Facebook: a tale of two countries
CNN has reported that Israeli officials are claiming Facebook to be a national security threat. A new list of rules that were announced on Thursday (that have yet to be officially published) allow soldiers to create pages on networking sites. The catch? Well, just as long as they don’t identify themselves a soldiers or reveal information about what they do. The officials have claimed that some soldiers have unintentionally uploaded pictures of themselves with classified equipment that reveals sensitive information.
And here is what worries Saudi Arabia about Facebook:
An unidentified woman was beaten and shot after being caught chatting on Facebook with a man, and now a Saudi Islamic preacher is demanding the social-networking site be blocked from his country, reports Arab & Society.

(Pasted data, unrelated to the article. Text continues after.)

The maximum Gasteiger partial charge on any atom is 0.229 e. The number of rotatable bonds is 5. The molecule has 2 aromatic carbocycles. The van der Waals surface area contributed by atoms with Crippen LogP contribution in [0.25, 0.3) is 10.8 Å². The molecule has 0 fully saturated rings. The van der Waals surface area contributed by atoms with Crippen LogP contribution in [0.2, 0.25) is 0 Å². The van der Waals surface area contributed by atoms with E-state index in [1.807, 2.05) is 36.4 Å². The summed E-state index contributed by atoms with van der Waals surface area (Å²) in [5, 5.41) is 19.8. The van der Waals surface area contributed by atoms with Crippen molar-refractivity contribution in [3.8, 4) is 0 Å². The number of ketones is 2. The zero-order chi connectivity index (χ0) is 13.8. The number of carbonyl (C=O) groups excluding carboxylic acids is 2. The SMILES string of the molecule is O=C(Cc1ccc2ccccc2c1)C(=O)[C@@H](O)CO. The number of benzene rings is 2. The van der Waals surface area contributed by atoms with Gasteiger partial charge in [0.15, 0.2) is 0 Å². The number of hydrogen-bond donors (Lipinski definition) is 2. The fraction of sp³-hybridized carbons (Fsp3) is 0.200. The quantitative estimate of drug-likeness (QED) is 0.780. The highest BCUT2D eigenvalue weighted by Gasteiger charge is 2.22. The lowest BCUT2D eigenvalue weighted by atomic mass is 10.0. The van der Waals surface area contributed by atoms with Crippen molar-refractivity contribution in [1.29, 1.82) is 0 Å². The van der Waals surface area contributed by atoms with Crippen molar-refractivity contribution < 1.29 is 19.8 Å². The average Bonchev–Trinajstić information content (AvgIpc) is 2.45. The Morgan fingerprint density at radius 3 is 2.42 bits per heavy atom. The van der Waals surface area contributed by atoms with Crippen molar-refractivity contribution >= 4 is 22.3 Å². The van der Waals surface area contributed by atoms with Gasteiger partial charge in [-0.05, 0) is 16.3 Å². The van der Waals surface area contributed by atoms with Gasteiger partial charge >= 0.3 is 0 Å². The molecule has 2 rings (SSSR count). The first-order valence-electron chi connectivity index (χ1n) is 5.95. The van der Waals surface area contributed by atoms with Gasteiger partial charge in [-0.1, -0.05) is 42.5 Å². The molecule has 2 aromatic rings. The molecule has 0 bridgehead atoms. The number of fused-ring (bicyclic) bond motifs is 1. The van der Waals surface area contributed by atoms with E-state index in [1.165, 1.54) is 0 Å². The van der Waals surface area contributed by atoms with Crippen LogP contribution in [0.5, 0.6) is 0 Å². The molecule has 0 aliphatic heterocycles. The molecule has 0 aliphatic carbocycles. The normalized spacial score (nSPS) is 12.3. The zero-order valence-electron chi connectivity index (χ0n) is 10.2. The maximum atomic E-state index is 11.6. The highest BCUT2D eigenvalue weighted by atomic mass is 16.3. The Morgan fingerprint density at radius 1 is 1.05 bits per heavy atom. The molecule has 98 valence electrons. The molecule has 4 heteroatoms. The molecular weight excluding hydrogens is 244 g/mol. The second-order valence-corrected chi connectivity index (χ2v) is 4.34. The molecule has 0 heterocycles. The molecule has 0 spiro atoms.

The preacher, Sheikh Ali al-Maliki, considers Facebook “a door to lust,” and warned “the accession of women to it.” Many Saudi women are joining the popular social-networking site, and al-Maliki goes on to report that “Young women and men are spending more on their mobile phones and Internet than they are on food.”
I can only hope that the lady rests in peace. There is no need to follow the link to the UN Human Development Report to figure out which of these two countries ranks higher (hint: it is not Saudi Arabia).
But against such a depressing new story it is my pleasure to announce the new Facebook group we created at the Bahraini Embassy in Washington DC for Bahraini students in North America. If someone you love is a Bahraini student in a university in North America then show them how much you care by sending them a link to the page.